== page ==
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Facebook building a 100-gigabit switch to keep up with video, VR traffic

Facebook building a 100-gigabit switch to keep up with video, VR traffic

The company's Wedge 100 is a step up for an open-source design introduced just last year

Facebook is more than doubling the speed of its Wedge open-source network switch, which is good news both for Facebook users and for anyone who may want to build a 100-gigabit switch.

The Wedge sits at the top of a rack of servers to connect them to Facebook's network. It was announced in June 2014, and thousands are already deployed in the company. Plus, the social network made the design of the Wedge open source so other manufacturers could build switches like it.

However, less than two years later, the 40-Gigabit Ethernet ports in the original Wedge are proving no match for the fast-growing traffic on Facebook's network. To keep up, the company is now developing a version of the switch with 100-Gigabit Ethernet interfaces. It gave more details in a blog post but hasn't said when the new switches will be ready.

Much of the traffic in Facebook's data centers is just among the company's own switches. But it's growing along with much more bandwidth-intensive content on the social network, including big video files and virtual-reality content like 360-degree videos that Facebook recently introduced.

"Whenever there is capacity, people will build stuff to consume it," said Jay Parikh, vice president of global engineering and infrastructure, at the Structure conference in San Francisco on Thursday. Facebook says it has more powerful servers, and more of them, than it did when the first Wedge was introduced. As many as four servers can be hooked up to each port of the Wedge.

The Wedge 100 will have 32 100G ports, the same maximum number as on today's Wedge but all at the higher speed. Like the current switch, it has a non-blocking design, meaning that it can fully feed all of its ports at the same time if necessary. Thus the total capacity of the Wedge 100 is 3.2Tbps.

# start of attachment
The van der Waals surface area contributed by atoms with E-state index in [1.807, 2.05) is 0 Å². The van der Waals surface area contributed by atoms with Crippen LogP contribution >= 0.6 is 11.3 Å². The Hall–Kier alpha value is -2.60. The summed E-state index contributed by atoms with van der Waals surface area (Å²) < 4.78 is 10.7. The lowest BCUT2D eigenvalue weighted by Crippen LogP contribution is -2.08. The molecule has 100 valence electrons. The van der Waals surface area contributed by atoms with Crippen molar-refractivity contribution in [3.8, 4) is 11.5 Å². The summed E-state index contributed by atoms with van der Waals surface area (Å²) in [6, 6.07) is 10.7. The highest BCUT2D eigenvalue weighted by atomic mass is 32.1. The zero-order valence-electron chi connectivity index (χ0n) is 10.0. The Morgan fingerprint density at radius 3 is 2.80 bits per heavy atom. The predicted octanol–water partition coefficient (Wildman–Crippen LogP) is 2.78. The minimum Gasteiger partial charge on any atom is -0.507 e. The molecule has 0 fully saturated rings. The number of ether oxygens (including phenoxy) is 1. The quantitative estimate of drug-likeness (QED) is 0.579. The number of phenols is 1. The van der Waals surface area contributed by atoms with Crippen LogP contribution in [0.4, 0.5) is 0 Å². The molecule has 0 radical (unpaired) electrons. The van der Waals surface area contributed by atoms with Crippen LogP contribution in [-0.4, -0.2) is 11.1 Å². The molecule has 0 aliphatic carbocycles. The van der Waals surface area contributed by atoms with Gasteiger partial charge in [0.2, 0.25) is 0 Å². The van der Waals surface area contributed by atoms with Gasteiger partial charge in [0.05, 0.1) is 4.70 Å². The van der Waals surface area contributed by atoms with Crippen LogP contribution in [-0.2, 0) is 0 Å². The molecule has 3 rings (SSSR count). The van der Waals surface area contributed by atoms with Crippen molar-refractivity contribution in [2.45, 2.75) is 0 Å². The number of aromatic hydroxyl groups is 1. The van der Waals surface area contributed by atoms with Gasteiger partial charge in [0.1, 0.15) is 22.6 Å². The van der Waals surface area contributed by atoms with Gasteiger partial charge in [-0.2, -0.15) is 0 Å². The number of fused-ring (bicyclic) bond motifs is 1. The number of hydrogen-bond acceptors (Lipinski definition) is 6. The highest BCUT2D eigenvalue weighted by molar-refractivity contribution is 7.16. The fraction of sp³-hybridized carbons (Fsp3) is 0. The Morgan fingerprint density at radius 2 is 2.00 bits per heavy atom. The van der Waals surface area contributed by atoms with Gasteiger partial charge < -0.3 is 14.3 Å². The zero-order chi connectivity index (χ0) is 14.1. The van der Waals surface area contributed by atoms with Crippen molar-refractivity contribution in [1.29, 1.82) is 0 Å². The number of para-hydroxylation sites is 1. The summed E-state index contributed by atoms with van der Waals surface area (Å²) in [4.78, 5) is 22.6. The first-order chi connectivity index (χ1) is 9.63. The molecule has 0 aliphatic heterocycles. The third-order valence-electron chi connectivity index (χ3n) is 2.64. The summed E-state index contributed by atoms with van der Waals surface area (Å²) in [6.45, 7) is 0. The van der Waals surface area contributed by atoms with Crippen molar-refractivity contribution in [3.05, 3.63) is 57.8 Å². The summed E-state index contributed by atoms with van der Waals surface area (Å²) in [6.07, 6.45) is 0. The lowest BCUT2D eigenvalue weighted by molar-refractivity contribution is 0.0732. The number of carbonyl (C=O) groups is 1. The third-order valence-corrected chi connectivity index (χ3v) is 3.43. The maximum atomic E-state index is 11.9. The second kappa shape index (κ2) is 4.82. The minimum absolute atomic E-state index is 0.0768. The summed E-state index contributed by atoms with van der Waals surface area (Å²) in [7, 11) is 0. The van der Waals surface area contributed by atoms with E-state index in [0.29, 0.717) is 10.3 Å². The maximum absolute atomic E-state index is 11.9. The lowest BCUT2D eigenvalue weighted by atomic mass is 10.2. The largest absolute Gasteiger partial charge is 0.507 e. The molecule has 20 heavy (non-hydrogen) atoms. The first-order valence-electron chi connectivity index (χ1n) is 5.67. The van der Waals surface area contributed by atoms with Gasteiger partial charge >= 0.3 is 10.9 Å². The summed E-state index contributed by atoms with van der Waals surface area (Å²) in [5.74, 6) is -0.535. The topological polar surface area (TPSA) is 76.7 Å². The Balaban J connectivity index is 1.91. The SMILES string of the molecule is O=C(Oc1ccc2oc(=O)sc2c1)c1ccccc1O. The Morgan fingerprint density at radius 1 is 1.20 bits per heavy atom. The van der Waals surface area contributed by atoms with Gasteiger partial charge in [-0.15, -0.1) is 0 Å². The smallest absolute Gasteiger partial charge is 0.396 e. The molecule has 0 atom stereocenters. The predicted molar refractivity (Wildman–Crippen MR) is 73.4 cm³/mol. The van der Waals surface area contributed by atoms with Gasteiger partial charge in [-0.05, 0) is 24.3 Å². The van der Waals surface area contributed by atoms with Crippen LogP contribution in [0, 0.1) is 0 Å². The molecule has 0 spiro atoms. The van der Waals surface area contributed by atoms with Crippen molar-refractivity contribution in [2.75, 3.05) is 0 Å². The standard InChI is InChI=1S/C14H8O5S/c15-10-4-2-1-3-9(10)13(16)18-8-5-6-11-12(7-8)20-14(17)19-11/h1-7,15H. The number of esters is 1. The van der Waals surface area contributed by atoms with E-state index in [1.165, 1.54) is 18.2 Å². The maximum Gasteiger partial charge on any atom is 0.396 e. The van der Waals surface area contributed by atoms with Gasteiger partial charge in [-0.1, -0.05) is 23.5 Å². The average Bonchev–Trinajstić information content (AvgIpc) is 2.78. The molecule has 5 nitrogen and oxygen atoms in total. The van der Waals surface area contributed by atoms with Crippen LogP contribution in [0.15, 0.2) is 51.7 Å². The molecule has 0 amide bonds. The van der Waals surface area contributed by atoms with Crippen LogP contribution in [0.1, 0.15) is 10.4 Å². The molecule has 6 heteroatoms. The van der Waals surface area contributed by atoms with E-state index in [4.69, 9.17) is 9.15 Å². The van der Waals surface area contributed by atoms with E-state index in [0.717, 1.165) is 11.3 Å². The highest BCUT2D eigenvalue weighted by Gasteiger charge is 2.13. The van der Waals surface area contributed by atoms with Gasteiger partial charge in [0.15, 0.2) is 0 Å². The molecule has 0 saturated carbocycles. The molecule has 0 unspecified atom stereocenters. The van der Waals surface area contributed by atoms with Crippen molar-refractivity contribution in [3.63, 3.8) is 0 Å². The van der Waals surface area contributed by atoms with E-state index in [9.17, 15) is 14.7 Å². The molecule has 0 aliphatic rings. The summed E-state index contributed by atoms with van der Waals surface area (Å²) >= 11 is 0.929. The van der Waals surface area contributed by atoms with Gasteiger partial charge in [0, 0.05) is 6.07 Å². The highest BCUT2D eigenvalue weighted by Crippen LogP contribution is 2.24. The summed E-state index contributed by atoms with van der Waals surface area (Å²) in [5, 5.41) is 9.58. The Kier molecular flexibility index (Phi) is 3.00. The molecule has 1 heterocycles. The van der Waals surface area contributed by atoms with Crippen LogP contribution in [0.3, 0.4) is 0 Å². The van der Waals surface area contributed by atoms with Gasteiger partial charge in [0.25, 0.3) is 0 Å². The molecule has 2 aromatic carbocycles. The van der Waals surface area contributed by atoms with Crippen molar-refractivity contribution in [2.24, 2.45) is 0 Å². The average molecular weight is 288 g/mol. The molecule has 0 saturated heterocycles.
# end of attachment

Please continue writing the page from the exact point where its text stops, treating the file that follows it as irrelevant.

Facebook designs its own switches and writes its own software for them because it wants the flexibility to meet its own rapidly developing needs. In addition to the Wedge, earlier this year it introduced the 6-pack, a modular switch for connecting server racks to each other. The 6-pack is based on the Wedge and can have as many as 128 40-gigabit ports. Facebook has also developed its own data-center network design.

What Facebook invents in network hardware, it makes available for others to use. At least one vendor, Accton, already sells a customizable top-of-rack switch based on the 40-gigabit Wedge. The design has been accepted by the Open Compute Project, which Facebook founded in 2011 to share open-source hardware designs. It also plans to share the Wedge 100's design.

The company uses an internally developed OS, called FBOSS, on its own switches. But it has also joined up with Big Switch Networks to offer an open-source network operating system called Open Network Linux for others to use.

The advent of so-called "white box" networking gear based on open hardware and software could trickle down from giant IT shops like Facebook to provide enterprises with an alternative to traditional systems from companies like Cisco Systems. But Cisco says its overall architecture costs customers less in the long run.


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